Dark Horse 3255
Released: March 1979
Chart Peak: #14
Weeks Charted: 18
Certified Gold: 5/8/79
Time hasn't treated the individual Beatles' solo projects kindly. Probably most of John Lennon's self-advertisements were never intended to reverberate any longer than the now-defunct media myths they once exploited. Paul McCartney carries on as a single craftsman no heavier than Elton John, and Ringo Starr cranks out stale party jokes.
But the years have been cruelest to George Harrison. Because he insisted on assuming the Fab Four's spiritual mantle long after their breakup, his solo albums, which tried so mightily for the timeless, now seem the most dated of all. Though it yielded a couple of majestic singles, the ponderous Bruckner-cum-raga sound that Phil Spector helped Harrison create on All Things Must Pass today appears lugubriously dinosaurian, while the singer's romantic-monk stance was overshadowed years ago by smarter, hipper pop psychologists.
With coproducer Russ Titelman, Harrison has tightened up and pared down his usual voice-from-the-murk style in which chiming, sliding guitars invariably share equal weight with his singing. The arrangements are the most concise and springy to be found on any Harrison record. "Not Guilty," "Here Comes the Moon" and "Soft-Hearted Hannah" transport us back into psychedelic lotus land, but their tone is so airy and whimsical that the nostalgia is as seductive as it is anachronistic. And the prettiness of the melodies (especially "Love Comes to Everyone," "Not Guilty," "Blow Away" and "Your Love Is Forever") keeps the artist's comic-book psychobabble, which promises everything to everyone, from sounding hopelessly absurd.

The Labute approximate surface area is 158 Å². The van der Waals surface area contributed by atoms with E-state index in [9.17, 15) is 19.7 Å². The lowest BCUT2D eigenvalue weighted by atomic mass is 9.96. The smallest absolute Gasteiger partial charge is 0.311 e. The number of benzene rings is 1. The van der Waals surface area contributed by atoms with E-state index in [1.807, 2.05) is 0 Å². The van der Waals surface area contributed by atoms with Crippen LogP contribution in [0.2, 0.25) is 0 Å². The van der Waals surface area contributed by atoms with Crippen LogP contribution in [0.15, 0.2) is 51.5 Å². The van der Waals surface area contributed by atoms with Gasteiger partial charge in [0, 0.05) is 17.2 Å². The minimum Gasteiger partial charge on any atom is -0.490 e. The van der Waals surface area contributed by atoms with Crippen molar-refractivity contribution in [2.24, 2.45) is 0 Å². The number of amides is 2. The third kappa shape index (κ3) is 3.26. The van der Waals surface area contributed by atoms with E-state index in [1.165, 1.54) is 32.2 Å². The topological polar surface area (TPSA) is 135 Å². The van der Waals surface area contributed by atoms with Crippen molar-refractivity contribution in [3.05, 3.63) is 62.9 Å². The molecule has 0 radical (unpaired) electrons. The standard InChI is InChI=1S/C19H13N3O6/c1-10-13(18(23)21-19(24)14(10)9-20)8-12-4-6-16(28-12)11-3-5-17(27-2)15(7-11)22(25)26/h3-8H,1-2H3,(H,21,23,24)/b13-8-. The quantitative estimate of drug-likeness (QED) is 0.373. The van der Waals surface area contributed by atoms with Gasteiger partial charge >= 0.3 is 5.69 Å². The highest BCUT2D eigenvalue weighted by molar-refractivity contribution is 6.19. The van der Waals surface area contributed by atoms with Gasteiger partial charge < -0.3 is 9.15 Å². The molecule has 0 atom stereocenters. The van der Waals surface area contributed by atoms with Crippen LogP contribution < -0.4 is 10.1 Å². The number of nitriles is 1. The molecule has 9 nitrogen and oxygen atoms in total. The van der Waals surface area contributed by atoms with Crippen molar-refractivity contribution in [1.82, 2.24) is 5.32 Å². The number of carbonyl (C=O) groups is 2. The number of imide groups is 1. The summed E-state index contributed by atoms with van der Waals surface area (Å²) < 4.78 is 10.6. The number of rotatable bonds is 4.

Though George Harrison has nothing at all to do with the Seventies, its deft combination of the quaint and the slick makes the Sixties seem a trifle less remote.
- Stephen Holden, Rolling Stone, 4/19/79.
Harrison's second album for the Dark Horse label comes two years and two months after the first, 33 1/3, and it continues the somewhat lighter, less serious mood he established in its hits "This Song" and "Crackerbox Palace." There's even a song inspired by the sublime atmosphere when he was recording in Hawaii titled "Here Comes The Moon," a close cousin of his Beatles classic "Here Comes The Sun." A highlight is "Love Comes To Everyone" which features Harrison's vintage guitar strumming, a guitar intro by Eric Clapton and vocal harmonies by Stevie Winwood. The topnotch session musicians also include Willie Weeks on bass and Neil Larsen on keyboards. All songs were written by Harrison (one in 1967 when he was writing material for the Beatles' "White Album"), except one cowritten with Warner labelmate Gary Wright. Best cuts: "Love Comes To Everyone," "Here Comes The Moon," "Not Guilty," "Dark Sweet Lady," "If You Believe."
- Billboard, 1979.
In which Harrison returns to good old commercial rock and roll, he says, presumably because he shared songwriting on one track with Gary "Sure Shot" Wright and let Russ Titelman produce. Well, there is a good song here -- "Faster," about a kind of stardom. He remembers! C
- Robert Christgau, Christgau's Record Guide, 1981.
Harrison's sixth solo studio album (released after a two-year hiatus) was another slight affair, boasting the Top 20 single "Blow Away," but otherwise unremarkable. "Not Guilty" was a Beatles-era song once short-listed for their "White Album." "Here Comes the Moon" was a tepid sequel to "Here Comes the Sun." * *
- William Ruhlmann, The All-Music Guide to Rock, 1995.
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